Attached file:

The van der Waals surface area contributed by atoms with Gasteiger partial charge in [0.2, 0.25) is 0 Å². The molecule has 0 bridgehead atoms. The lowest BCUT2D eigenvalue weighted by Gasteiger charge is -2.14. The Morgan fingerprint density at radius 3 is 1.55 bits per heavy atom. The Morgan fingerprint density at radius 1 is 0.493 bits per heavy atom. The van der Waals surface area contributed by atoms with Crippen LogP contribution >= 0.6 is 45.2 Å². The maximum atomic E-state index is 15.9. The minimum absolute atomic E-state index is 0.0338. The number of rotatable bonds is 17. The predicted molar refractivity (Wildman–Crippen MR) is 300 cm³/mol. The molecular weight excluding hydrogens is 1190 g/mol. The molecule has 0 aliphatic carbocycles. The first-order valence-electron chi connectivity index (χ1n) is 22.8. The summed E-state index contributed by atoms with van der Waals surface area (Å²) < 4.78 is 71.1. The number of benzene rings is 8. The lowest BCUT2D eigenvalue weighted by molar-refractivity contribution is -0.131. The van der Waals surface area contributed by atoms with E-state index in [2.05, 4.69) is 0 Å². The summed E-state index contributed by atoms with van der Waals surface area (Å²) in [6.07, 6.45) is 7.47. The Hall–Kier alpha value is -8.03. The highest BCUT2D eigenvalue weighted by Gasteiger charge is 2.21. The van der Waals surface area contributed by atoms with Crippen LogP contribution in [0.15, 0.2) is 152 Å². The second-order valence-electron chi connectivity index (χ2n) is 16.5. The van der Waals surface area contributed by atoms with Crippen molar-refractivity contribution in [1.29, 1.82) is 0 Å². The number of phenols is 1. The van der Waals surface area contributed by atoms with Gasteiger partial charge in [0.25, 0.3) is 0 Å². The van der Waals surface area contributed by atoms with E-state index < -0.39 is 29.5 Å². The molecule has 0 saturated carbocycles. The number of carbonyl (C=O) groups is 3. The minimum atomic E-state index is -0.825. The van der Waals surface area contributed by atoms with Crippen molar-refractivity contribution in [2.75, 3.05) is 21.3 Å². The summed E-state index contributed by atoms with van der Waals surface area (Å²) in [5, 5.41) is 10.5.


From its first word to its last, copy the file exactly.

The van der Waals surface area contributed by atoms with Gasteiger partial charge in [0.2, 0.25) is 0 Å². The molecule has 0 bridgehead atoms. The lowest BCUT2D eigenvalue weighted by Gasteiger charge is -2.14. The Morgan fingerprint density at radius 3 is 1.55 bits per heavy atom. The Morgan fingerprint density at radius 1 is 0.493 bits per heavy atom. The van der Waals surface area contributed by atoms with Crippen LogP contribution >= 0.6 is 45.2 Å². The maximum atomic E-state index is 15.9. The minimum absolute atomic E-state index is 0.0338. The number of rotatable bonds is 17. The predicted molar refractivity (Wildman–Crippen MR) is 300 cm³/mol. The molecular weight excluding hydrogens is 1190 g/mol. The molecule has 0 aliphatic carbocycles. The first-order valence-electron chi connectivity index (χ1n) is 22.8. The summed E-state index contributed by atoms with van der Waals surface area (Å²) < 4.78 is 71.1. The number of benzene rings is 8. The lowest BCUT2D eigenvalue weighted by molar-refractivity contribution is -0.131. The van der Waals surface area contributed by atoms with E-state index in [2.05, 4.69) is 0 Å². The summed E-state index contributed by atoms with van der Waals surface area (Å²) in [6.07, 6.45) is 7.47. The Hall–Kier alpha value is -8.03. The highest BCUT2D eigenvalue weighted by Gasteiger charge is 2.21. The van der Waals surface area contributed by atoms with Crippen LogP contribution in [0.15, 0.2) is 152 Å². The second-order valence-electron chi connectivity index (χ2n) is 16.5. The van der Waals surface area contributed by atoms with Crippen molar-refractivity contribution in [1.29, 1.82) is 0 Å². The number of phenols is 1. The van der Waals surface area contributed by atoms with Gasteiger partial charge in [0.25, 0.3) is 0 Å². The van der Waals surface area contributed by atoms with E-state index < -0.39 is 29.5 Å². The molecule has 0 saturated carbocycles. The number of carbonyl (C=O) groups is 3. The minimum atomic E-state index is -0.825. The van der Waals surface area contributed by atoms with Crippen molar-refractivity contribution in [2.75, 3.05) is 21.3 Å². The summed E-state index contributed by atoms with van der Waals surface area (Å²) in [5, 5.41) is 10.5.